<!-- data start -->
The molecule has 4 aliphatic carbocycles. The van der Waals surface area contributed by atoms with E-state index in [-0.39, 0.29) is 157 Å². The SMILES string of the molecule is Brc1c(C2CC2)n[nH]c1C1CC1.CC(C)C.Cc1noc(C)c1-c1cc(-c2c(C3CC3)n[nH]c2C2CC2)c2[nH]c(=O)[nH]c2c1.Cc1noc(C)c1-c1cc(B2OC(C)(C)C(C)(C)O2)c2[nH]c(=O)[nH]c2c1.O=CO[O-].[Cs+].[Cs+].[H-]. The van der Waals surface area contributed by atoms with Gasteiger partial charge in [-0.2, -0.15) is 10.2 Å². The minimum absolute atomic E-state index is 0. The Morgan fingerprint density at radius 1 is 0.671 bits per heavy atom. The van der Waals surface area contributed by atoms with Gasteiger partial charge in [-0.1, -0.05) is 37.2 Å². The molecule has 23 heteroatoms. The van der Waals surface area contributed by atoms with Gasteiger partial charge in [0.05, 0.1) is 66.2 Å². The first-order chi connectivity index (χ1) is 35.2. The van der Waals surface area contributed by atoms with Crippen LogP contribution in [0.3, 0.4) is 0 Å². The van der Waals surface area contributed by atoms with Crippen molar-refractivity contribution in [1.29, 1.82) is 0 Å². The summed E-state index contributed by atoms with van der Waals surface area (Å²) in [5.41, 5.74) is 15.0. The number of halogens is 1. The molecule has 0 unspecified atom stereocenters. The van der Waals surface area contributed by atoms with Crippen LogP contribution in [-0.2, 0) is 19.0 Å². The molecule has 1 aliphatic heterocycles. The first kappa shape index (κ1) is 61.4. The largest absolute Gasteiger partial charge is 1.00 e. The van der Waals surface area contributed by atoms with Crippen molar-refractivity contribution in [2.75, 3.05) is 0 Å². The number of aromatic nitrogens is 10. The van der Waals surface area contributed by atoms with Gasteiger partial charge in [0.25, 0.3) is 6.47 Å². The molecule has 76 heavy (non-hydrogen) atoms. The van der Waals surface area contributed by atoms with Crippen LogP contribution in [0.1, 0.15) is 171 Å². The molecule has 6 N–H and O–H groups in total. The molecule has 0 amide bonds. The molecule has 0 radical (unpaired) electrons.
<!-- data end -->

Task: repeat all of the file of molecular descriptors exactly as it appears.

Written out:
The molecule has 4 aliphatic carbocycles. The van der Waals surface area contributed by atoms with E-state index in [-0.39, 0.29) is 157 Å². The SMILES string of the molecule is Brc1c(C2CC2)n[nH]c1C1CC1.CC(C)C.Cc1noc(C)c1-c1cc(-c2c(C3CC3)n[nH]c2C2CC2)c2[nH]c(=O)[nH]c2c1.Cc1noc(C)c1-c1cc(B2OC(C)(C)C(C)(C)O2)c2[nH]c(=O)[nH]c2c1.O=CO[O-].[Cs+].[Cs+].[H-]. The van der Waals surface area contributed by atoms with Gasteiger partial charge in [-0.2, -0.15) is 10.2 Å². The minimum absolute atomic E-state index is 0. The Morgan fingerprint density at radius 1 is 0.671 bits per heavy atom. The van der Waals surface area contributed by atoms with Gasteiger partial charge in [-0.1, -0.05) is 37.2 Å². The molecule has 23 heteroatoms. The van der Waals surface area contributed by atoms with Gasteiger partial charge in [0.05, 0.1) is 66.2 Å². The first-order chi connectivity index (χ1) is 35.2. The van der Waals surface area contributed by atoms with Crippen LogP contribution in [0.3, 0.4) is 0 Å². The van der Waals surface area contributed by atoms with Crippen molar-refractivity contribution in [1.29, 1.82) is 0 Å². The summed E-state index contributed by atoms with van der Waals surface area (Å²) in [5.41, 5.74) is 15.0. The number of halogens is 1. The molecule has 0 unspecified atom stereocenters. The van der Waals surface area contributed by atoms with Crippen LogP contribution in [-0.2, 0) is 19.0 Å². The molecule has 1 aliphatic heterocycles. The first kappa shape index (κ1) is 61.4. The largest absolute Gasteiger partial charge is 1.00 e. The van der Waals surface area contributed by atoms with Crippen molar-refractivity contribution in [2.75, 3.05) is 0 Å². The number of aromatic nitrogens is 10. The van der Waals surface area contributed by atoms with Gasteiger partial charge in [0.25, 0.3) is 6.47 Å². The molecule has 76 heavy (non-hydrogen) atoms. The van der Waals surface area contributed by atoms with Crippen LogP contribution in [0.1, 0.15) is 171 Å². The molecule has 6 N–H and O–H groups in total. The molecule has 0 amide bonds. The molecule has 0 radical (unpaired) electrons.